The Well-Rounded Professor

Theological education is unique. While there may be parallels between what we do at TCBS and what occurs in other institutions of higher education—we meet in classrooms, we provide our students a syllabus at the beginning of each quarter, we test learning progress through the means of quizzes, tests, and papers—there should be a distinctive flavor to our labor as seminary professors.

We are not in the business of mere knowledge transfer from one mind to another; we are working to shape our students into holy men who are rooted in the unshakable truth of God’s Word and walk in love toward God and their people. The end-game for theological education for our students is not just a diploma and access to greater ministry opportunities, but a well-rounded life of wisdom and pastoral competency.

A Well-Rounded Ministry
Our work, then, must be simultaneously characterized by academic rigor and pastoral sensitivity, deep thought and passionate worship, careful study and consistent prayer, challenging workloads and patient instruction, competency with the material and competency in our counsel, integrity in our teaching, and authenticity in our personal lives.

Unlike other disciplines where the professor isn’t necessarily required to demonstrate personal character that is consistent with the material he espouses, theological education is unique precisely because it demands that the professor is a living model of the truth he proclaims each quarter. For the student, theological education is holistic because the subject matter encompasses the whole person and the whole of life.

How to Grow as a Professor
But how do you, as a pastor, intentionally cultivate an effective, well-balanced ministry of theological pedagogy for aspiring pastors and other ministers? Above all, we attend closely to our walk with the Lord Jesus. In his excellent book, Lectures to My Students, Charles Spurgeon wisely observed that we will “likely accomplish most when we are in the best spiritual condition” (7). Due to the nature of our instruction and the fruit we hope to see in the lives of our students, our personal holiness is the top priority in theological education. A reverent, humble walk with God is the root and nutrient of an effective professorship (Prov 4:23; Micah 6:8; James 4:6).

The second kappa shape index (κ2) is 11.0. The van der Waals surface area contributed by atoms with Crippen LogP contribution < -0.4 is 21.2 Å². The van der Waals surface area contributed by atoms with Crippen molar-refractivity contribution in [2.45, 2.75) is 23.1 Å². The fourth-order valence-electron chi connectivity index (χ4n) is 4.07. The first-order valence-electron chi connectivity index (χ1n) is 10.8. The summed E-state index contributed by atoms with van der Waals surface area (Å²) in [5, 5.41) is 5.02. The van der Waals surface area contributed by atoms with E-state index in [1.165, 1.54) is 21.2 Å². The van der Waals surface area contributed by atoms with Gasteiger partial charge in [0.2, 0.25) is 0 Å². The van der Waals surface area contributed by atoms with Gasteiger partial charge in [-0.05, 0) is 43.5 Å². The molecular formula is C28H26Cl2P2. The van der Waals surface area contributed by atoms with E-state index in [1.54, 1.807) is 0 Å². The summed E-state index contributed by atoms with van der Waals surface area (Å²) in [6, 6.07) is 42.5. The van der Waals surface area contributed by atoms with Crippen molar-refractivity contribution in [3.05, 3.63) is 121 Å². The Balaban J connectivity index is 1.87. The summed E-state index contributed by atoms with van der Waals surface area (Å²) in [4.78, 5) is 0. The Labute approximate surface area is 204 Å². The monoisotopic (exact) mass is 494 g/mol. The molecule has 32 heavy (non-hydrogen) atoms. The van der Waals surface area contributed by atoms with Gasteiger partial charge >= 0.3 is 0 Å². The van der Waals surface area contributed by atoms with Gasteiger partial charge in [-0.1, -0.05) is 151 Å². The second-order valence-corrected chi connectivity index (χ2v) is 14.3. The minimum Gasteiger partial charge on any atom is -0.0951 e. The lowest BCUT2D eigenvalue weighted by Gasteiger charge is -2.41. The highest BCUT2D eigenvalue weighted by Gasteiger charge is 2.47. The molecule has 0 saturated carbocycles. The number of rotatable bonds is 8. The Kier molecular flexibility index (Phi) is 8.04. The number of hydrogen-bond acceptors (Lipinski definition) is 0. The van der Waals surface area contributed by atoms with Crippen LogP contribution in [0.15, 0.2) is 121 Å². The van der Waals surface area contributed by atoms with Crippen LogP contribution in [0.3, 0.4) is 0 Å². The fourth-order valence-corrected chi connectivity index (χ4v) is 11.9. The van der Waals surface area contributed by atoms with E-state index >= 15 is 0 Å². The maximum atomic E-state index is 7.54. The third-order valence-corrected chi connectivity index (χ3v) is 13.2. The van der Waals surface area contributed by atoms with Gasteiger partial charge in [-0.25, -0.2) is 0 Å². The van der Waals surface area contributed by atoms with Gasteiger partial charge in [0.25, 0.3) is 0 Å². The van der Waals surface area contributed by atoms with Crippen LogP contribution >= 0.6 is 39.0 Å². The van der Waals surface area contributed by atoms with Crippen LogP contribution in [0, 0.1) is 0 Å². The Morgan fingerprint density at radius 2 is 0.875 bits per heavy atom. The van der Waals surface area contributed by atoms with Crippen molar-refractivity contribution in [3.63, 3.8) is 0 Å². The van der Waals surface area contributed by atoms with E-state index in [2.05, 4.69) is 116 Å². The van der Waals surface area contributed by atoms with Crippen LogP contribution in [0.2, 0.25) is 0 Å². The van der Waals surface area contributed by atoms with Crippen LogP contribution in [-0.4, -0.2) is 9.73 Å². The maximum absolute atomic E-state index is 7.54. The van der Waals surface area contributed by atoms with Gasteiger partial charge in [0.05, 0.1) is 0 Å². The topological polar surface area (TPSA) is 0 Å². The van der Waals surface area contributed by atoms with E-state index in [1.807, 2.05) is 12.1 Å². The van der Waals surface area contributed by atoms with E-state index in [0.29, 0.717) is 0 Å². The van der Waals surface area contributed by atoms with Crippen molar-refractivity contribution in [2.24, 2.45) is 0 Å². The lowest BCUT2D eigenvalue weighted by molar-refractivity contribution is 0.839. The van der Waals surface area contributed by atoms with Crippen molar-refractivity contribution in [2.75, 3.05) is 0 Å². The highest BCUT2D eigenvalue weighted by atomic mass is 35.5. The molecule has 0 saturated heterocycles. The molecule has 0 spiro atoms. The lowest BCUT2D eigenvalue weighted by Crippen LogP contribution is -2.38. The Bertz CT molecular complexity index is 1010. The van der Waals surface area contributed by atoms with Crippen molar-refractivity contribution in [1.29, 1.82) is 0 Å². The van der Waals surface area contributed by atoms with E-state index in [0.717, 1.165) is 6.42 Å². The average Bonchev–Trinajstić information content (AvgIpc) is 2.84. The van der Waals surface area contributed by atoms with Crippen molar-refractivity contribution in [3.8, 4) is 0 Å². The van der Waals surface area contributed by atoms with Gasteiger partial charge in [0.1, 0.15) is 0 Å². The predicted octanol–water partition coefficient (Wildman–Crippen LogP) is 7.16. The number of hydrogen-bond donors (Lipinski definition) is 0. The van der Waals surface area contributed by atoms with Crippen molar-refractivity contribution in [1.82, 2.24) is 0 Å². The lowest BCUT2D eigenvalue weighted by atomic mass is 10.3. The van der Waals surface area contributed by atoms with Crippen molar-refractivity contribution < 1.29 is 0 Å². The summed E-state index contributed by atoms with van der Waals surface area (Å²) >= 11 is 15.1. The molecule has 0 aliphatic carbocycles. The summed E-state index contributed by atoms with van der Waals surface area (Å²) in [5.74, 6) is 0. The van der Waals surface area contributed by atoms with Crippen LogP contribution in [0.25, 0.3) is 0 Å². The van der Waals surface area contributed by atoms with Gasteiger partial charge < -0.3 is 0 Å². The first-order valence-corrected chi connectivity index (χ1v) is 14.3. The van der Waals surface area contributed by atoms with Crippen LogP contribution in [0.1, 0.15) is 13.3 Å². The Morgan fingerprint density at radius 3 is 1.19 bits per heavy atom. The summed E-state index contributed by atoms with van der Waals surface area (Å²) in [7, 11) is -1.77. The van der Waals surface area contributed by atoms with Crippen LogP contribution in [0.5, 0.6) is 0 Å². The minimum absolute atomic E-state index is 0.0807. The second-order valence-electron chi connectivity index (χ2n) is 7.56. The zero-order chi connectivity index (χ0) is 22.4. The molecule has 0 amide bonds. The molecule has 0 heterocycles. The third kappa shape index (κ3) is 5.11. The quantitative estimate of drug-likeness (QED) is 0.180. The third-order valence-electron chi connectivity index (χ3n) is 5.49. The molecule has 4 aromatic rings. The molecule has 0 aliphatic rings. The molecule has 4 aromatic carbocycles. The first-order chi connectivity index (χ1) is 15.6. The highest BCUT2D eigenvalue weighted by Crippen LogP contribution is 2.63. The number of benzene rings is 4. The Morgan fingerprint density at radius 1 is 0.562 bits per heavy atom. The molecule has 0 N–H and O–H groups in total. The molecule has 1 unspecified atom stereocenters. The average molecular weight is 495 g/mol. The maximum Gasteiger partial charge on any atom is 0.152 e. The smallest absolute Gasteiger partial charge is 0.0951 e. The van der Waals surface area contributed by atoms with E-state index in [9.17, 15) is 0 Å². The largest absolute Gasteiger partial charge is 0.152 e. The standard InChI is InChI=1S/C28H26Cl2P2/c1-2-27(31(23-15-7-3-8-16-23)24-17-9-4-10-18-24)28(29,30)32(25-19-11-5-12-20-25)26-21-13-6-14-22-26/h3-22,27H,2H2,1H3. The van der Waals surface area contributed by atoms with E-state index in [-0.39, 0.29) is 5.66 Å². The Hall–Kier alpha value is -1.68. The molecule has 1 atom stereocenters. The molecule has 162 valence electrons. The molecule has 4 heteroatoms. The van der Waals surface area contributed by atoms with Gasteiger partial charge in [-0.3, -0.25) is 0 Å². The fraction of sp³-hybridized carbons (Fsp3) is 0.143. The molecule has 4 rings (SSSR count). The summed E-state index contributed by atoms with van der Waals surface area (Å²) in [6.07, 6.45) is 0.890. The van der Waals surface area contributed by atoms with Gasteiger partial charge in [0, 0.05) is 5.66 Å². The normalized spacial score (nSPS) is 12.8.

Second, we seek constantly to improve our class material and our teaching skill. The wise man is the one who is always searching after wisdom and growing in the truth (Prov 2:1-10; 9:9; 10:8, 14; 12:15). But he is also the one who strives after effective communication. Solomon not only exhorts us to exercise diligence in our pursuit of wisdom, he also exemplifies how one should prioritize the way in which he communicates what he knows. “Besides being wise, the Preacher also taught the people knowledge, weighing and studying and arranging many proverbs with great care. The Preacher sought to find words of delight, and uprightly he wrote words of truth” (Eccl 12:9-10).

We benefit from Solomon’s writings because they were produced with a deliberate concern for the reader/listener. Rather than haphazardly throwing truthful propositions together in a disorganized heap, Solomon pondered over the use of words so that what he wrote would be effective and enjoyable, and he paid attention to the pedagogical arrangement of his material so that the student would more readily grasp what he taught.

When a professor has been diligent to gather wisdom while also laboring to communicate that wisdom in a way that is most conducive to student comprehension and retention, his classes will become a rich source of spiritual joy and health. “The teaching of the wise is a fountain of life that one may turn away from the snares of death” (Prov 13:14).

Regular Encouragement for You
On a regular basis over the course of this academic year, I plan to provide you with biblical encouragement and practical resources to help you in your pursuit of educational excellence. My prayer for each of us is that we, by God’s grace, will take even greater strides this year in our growth as seminary professors so that we might see the fruit of changed lives and competent ministers redound to the glory of God.